Tornado Alley — a twister-rich region associated with the Great Plains — is shifting eastward, a recent study has found.
More tornadoes are occurring in Mississippi, Arkansas, Tennessee, Louisiana, Alabama, Kentucky, Missouri, Illinois, Indiana, Wisconsin, Iowa and parts of Ohio and Michigan, according to the study, published Wednesday in the journal Climate and Atmospheric Science.
Lead author Victor Gensini, who teaches atmospheric sciences at Northern Illinois University, fears a shift to the east could prove catastrophic as states there are more densely populated.
“More folks are generally at risk because of that eastward shift,” Gensini said.
This astonishing footage captures a sky filled with debris as a rare tornado hits Quebec, Canada – and then the eerie scene of destruction it left in its wake https://t.co/PQJu1upDqI pic.twitter.com/k8oxdbXyFv
— ITV News (@itvnews) September 22, 2018
Gensini explains that the Great Plains is becoming drier, meaning the environment isn’t as conducive to spawning tornadoes.
Twisters like to form along the “dry line” where there are more thunderstorms because there’s dry air to the west and moist air from the Gulf of Mexico to the east.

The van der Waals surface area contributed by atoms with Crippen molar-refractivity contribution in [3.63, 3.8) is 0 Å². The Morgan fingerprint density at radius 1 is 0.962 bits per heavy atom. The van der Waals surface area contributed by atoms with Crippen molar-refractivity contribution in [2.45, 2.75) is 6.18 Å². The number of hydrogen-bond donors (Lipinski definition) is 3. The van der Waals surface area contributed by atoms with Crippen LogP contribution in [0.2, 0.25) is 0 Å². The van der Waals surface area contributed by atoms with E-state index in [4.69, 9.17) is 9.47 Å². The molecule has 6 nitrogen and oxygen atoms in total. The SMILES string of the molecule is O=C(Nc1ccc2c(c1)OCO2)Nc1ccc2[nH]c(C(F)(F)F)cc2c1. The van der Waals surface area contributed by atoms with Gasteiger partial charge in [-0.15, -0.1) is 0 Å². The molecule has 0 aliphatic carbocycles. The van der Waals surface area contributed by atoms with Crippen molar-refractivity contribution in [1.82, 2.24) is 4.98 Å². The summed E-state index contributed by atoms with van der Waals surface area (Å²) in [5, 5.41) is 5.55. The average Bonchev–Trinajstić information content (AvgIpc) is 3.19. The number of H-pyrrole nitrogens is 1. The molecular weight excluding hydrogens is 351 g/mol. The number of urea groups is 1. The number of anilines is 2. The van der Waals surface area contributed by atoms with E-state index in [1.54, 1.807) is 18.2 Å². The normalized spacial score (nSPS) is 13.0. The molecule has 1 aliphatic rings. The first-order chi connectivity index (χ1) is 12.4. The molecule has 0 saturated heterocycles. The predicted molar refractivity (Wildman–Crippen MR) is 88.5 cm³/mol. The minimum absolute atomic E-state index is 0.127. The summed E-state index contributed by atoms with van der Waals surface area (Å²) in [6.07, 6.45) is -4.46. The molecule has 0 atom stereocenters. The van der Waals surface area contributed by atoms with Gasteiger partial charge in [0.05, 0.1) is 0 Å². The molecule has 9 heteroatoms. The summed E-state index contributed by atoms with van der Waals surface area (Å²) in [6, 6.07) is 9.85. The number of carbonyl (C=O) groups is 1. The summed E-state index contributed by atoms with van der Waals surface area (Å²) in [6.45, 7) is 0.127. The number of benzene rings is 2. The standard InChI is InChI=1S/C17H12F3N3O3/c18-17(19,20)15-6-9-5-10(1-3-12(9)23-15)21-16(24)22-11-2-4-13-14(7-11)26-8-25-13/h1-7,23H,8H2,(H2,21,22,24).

That “dry line” is moving east.
“This is what you would expect in a climate change scenario, we just have no way of confirming it at the moment,” Gensini said.
The paper concludes: At this point, it is unclear whether the observed trends in tornado environment and report frequency are due to natural variability or being altered by anthropogenic forcing on the climate system.
Seeing as there’s zero evidence supporting anthropogenic forcing on the climate system, any change in tornado activity can be attributed to the former.
Twisters and the GSM
The most violent tornadoes come from supercells, large thunderstorms that have winds already in rotation.
About one in a thousand storms becomes a supercell, and one in five or six supercells spawns off a tornado.
Tornado season follows the jet stream—as it swings farther north, so does tornado activity.
As the jet stream shifts to a more meridional flow (north-south) during this Grand Solar Minimum, twisters are expected to shift with it, increasingly popping up in unusual regions.
GSM = increase in atmospheric compression events